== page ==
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Role Based Authentication In A React + Express.js App, Using Azure AD

Last updated Sep 2 2019.

Contents

I am not a secuirity expert and this guide is just meant to be my personal summary of research into authentication. I cannot verify that everything is 100% correct, however, I spent a lot of time wishing I could find an end-to-end guide like this so I hope that you at least find parts of it helpful. This guide is published under an open MIT license.

Mongo - Express - React - Node.js

Azure Active Directory

So this is just an initial attempt, it needs polish and I’d like to put together a more complete example, but here are the basics:

  • We have a web app hosted on Azure App Service.
  • It consists of a Node.js / Express server that serves up a single page React application, and provides a REST api to our backend.
  • We also have an existing Azure Active Directory account filled with our company’s users.
  • Now we want to let our employees use their accounts to log into our web app, and restrict their access based on roles that we can set, for now something simple, like viewers and editors (I’m going to refer to them as users and owners but the naming of roles is entirely arbitrary).

This sounds like it should be simple and common enough, but I couldn’t find any guides that covered this workflow from end to end, and went down the wrong path several times along the way, so I thought I’d document what I learned and share it in case anyone else finds it helpful.

0 Overview

To get right into it, skip to step 1.

0.1. How Do We Authenticate With Stateless Servers?

REST APIs built on stateless servers are a very popular design these days, but they raise an interesting problem when it comes to authentication. Previously, it was popular to use sessions, where essentially the back end would create and store a ‘session’ object, that would have all of the logged in user’s information and then return to the user a unique id to identify it, and their browser would store it in a cookie. When the user revisited the page the cookie would be sent and the server could grab the id, find where it stored the session and pass back the information within. The id wasn’t really encrypted or protected and it would be up to the server to make sure that the requests for that session still made sense (it hadn’t been too long, the ip address hadn’t changed, etc.) However when your back end is stateless (i.e. it can’t store any information from request to request, each request / api call is its own independent function call) then you can’t stored a session that’s available from page to page. So how can we handle securely keeping track of information about logged in users as they navigate around the site and enter it from different routes?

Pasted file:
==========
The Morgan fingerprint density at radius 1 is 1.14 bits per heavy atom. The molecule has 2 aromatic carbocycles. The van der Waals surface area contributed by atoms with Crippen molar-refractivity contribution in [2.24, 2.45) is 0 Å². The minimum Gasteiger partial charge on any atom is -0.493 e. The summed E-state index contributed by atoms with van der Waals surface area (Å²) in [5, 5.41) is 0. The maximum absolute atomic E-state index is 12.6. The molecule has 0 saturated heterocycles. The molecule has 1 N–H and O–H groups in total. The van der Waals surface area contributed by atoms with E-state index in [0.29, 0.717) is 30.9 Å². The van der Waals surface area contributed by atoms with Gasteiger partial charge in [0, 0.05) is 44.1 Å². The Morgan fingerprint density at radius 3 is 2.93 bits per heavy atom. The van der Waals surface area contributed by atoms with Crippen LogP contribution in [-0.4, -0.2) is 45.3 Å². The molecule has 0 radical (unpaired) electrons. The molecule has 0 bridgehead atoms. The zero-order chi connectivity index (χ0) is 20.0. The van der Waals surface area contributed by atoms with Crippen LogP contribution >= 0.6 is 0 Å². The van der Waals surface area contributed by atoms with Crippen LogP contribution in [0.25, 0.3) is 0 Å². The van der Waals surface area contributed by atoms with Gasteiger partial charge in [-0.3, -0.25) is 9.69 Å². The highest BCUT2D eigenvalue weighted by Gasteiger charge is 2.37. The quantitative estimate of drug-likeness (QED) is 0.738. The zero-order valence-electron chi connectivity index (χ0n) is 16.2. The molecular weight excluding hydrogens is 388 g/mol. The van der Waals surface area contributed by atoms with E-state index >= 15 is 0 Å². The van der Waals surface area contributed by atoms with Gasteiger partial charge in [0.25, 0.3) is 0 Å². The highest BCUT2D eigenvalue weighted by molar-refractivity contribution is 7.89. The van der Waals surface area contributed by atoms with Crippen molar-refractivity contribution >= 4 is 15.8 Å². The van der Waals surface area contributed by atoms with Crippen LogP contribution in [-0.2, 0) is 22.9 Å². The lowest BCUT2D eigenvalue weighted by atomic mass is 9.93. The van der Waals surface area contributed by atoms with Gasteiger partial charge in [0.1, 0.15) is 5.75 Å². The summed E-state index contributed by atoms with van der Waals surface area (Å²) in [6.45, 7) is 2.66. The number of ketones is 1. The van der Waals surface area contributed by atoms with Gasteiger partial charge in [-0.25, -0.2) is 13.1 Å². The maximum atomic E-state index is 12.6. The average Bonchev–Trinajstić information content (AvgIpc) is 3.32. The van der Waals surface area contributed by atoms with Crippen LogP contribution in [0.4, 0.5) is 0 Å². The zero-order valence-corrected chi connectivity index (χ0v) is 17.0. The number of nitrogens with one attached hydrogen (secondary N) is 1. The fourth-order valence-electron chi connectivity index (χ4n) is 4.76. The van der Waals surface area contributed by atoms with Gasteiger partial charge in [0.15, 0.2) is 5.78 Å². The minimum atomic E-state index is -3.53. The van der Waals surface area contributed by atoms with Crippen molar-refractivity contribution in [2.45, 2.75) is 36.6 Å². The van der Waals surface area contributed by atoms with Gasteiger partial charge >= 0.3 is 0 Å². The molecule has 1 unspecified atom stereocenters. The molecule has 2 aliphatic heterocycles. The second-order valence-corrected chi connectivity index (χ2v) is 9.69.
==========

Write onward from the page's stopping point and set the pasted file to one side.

0.2 Json Web Tokens To The Rescue

Json Web Tokens

The answer is Json Web Tokens (JWT). This Stack Exchange thread has a decent explanation of the difference between Tokens and Sessions, and there’s a lot of good information about what they are and how they work available elsewhere online. Personally, I found this guide from Academind to be a really practical, hands-on introduction to REST APIs in general, and frequently came back to his discussion of JWTs.

But at a quick and basic level, JWTs are a funky looking string of characters that can be decoded to reveal a plain text json object. The thing that makes them special is that the encoding process cryptographically signs them so that as long as we know the signing key, we can verify that none of the information in them has been tampered with. This is an example of what a JWT looks like on the left, and what it looks like once decoded on the right:

JWT Decoded

The payload data is what we’re after, and will include our role information, but we also need the header portion to know what algorithm to verify it with, the signature portion to perform the verification, and the “secret” or signing key that it was signed with so that the verification process knows that it wasn’t tampered with.

0.3 Auth Flow

Pepe Silvia - It's Always Sunny In Philadelphia

So when it comes to our SPA / API, we want to use what’s called the Implicit Grant authorization flow which should look something like this:

1 Auth Provider (Azure):

  1. Configure an application registration in our authentication provider’s system (Azure AD).
  2. Create the roles that we want within our application registration.
  3. Apply rules to it that govern which users can join it, and what roles they have when joining.
  4. Provide the ability to remove users and change their roles assignments.
  5. Provide a login url for our application to redirect users to when they want to login.

    • Return a signed JWT when a user logins succesfully that includes their role information.
    • Make the signing key used to encode the JWT available to our back end server via some method so that it our back end can verify the authenticity of the logged in user and their roles before returning data.

2 Frontend (React):

  1. User clicks “Log In” button in the front end react app, and it redirects them to the Auth Provider’s login site with an attached callback URL that points to a special callback page on our site. Here on the auth site they are prompted to login and on successful login, the Auth Provider should generate a JWT with information about the user, including their roles, and redirect them back to the callback URL of our site with this token and the information about what page they were on beforehand attached.